The question about divine action remains contested in the discussion between theology and science. This issue is further exacerbated with the entry of pentecostals and charismatics into the conversation, especially with their emphases on divine intervention and miracles. I explore what happens at the intersection of these discourses, identifying first how the concept of "laws of nature" has developed in theology and science and then probing what pentecostal-charismatic insights might add into the mix. Drawing from the triadic and evolutionary metaphysics (...) of Charles Sanders Peirce, I propose a reconsideration of the "laws of nature" as habitual, dynamic, and general but nevertheless real tendencies through which the Holy Spirit invites the world to inhabit the coming kingdom of God. This proposal contributes to the articulation of an authentic Pentecostal-charismatic witness at the theology-and-science table while also enabling a more plausible and coherent account of divine action for pentecostal-charismatic piety and Christian practice in the twenty-first century. (shrink)
In this paper, I aim to identify Peirce?s great contribution to logical diagrams and its limit.Peirce is the first person who believed that the same logical status can be given to diagrams as to symbolic systems.Even though this belief led him to invent his own graphical system, Existential Graphs, the success or failure of this system does not determine the value of Peirce?s general insights about logical diagrams.In order to make this point clear, I will show that Peirce?s revolutionary ideas (...) about diagrams not only overcame some important defects of Venn diagrams but opened a new horizon for logical diagrams.Finally, I will point out where Peirce?s new horizon for logical diagrams stopped and will claim that this limit is mainly responsible for the discrepancy between Peirce?s and others? estimates of his contribution to logical diagrams. (shrink)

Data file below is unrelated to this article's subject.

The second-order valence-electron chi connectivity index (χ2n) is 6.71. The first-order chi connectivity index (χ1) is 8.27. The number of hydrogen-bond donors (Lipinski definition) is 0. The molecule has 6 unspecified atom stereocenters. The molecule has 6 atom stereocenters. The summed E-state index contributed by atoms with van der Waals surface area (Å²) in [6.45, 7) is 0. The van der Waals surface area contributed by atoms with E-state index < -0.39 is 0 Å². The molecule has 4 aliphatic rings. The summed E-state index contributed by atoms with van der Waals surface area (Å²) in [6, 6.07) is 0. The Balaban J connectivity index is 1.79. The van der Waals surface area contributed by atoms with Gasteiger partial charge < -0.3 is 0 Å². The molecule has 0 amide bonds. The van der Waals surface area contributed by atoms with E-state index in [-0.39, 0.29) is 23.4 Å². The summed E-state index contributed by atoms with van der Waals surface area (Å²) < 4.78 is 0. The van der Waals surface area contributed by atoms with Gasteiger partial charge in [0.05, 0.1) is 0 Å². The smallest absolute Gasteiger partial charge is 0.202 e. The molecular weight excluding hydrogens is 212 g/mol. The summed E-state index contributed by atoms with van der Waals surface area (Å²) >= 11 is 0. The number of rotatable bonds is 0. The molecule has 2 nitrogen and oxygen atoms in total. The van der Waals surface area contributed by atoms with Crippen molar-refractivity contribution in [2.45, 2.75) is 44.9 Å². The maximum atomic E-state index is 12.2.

Peircean semeiotics—Peirce's own term, in contrast to the discipline of "semiotics" that is usually spelled without the second "e"—has generated a substantial secondary literature, much of it designed to clarify Peirce's obscure, unsystematic, and continuously developing ideas about signs articulated over a forty-year career, but some of it in the attempt to illuminate other disciplines or fields of inquiry (e.g., one of the most recent being the provocative Cinema and Semiotic: Peirce and Film Aesthetics, Narration, and Representation, by Johannes Ehrat, (...) published by the University of Toronto Press in 2005). T. L. Short's comprehensive discussion advances the conversation, or at least attempts to do so, in at .. (shrink)
Robert Smid is senior lecturer in philosophy and religion at Curry College in Milton, Massachusetts. This book, a slightly revised version of his recent PhD dissertation from Boston University, is dedicated to Robert Cummings Neville, under whose guidance it was originally written. As the title suggests, this volume explores various methods of comparative philosophers in the pragmatist and process traditions of American philosophy. Smid thus focuses his analytic lens on William Ernest Hocking (1873–1966), F. S. C. Northrop (1893–1992), the collaborative (...) work of David Hall (1937–2001) and Roger Ames (1947-), and Neville himself (1939-). The four chapters at the heart of the book—between the introduction and final .. (shrink)